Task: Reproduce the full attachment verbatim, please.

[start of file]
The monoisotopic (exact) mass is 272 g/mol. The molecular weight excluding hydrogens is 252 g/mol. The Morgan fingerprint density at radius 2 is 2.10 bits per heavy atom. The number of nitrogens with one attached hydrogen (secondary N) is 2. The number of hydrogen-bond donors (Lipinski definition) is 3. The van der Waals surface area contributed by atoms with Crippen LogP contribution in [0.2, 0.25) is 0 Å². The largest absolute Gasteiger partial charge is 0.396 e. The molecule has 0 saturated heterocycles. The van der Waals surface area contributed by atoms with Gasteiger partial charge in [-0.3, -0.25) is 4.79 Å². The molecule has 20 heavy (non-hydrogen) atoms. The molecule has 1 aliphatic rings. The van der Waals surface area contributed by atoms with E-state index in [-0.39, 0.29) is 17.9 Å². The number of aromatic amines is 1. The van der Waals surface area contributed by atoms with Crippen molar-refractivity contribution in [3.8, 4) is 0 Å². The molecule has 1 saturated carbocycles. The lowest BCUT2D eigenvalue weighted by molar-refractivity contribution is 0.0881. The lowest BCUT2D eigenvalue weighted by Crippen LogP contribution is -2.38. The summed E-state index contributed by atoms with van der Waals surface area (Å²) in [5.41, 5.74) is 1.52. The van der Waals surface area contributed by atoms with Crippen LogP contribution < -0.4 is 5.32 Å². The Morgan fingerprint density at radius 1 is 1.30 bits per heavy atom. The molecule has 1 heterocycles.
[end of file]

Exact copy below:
The monoisotopic (exact) mass is 272 g/mol. The molecular weight excluding hydrogens is 252 g/mol. The Morgan fingerprint density at radius 2 is 2.10 bits per heavy atom. The number of nitrogens with one attached hydrogen (secondary N) is 2. The number of hydrogen-bond donors (Lipinski definition) is 3. The van der Waals surface area contributed by atoms with Crippen LogP contribution in [0.2, 0.25) is 0 Å². The largest absolute Gasteiger partial charge is 0.396 e. The molecule has 0 saturated heterocycles. The van der Waals surface area contributed by atoms with Gasteiger partial charge in [-0.3, -0.25) is 4.79 Å². The molecule has 20 heavy (non-hydrogen) atoms. The molecule has 1 aliphatic rings. The van der Waals surface area contributed by atoms with E-state index in [-0.39, 0.29) is 17.9 Å². The number of aromatic amines is 1. The van der Waals surface area contributed by atoms with Crippen molar-refractivity contribution in [3.8, 4) is 0 Å². The molecule has 1 saturated carbocycles. The lowest BCUT2D eigenvalue weighted by molar-refractivity contribution is 0.0881. The lowest BCUT2D eigenvalue weighted by Crippen LogP contribution is -2.38. The summed E-state index contributed by atoms with van der Waals surface area (Å²) in [5.41, 5.74) is 1.52. The van der Waals surface area contributed by atoms with Crippen LogP contribution < -0.4 is 5.32 Å². The Morgan fingerprint density at radius 1 is 1.30 bits per heavy atom. The molecule has 1 heterocycles.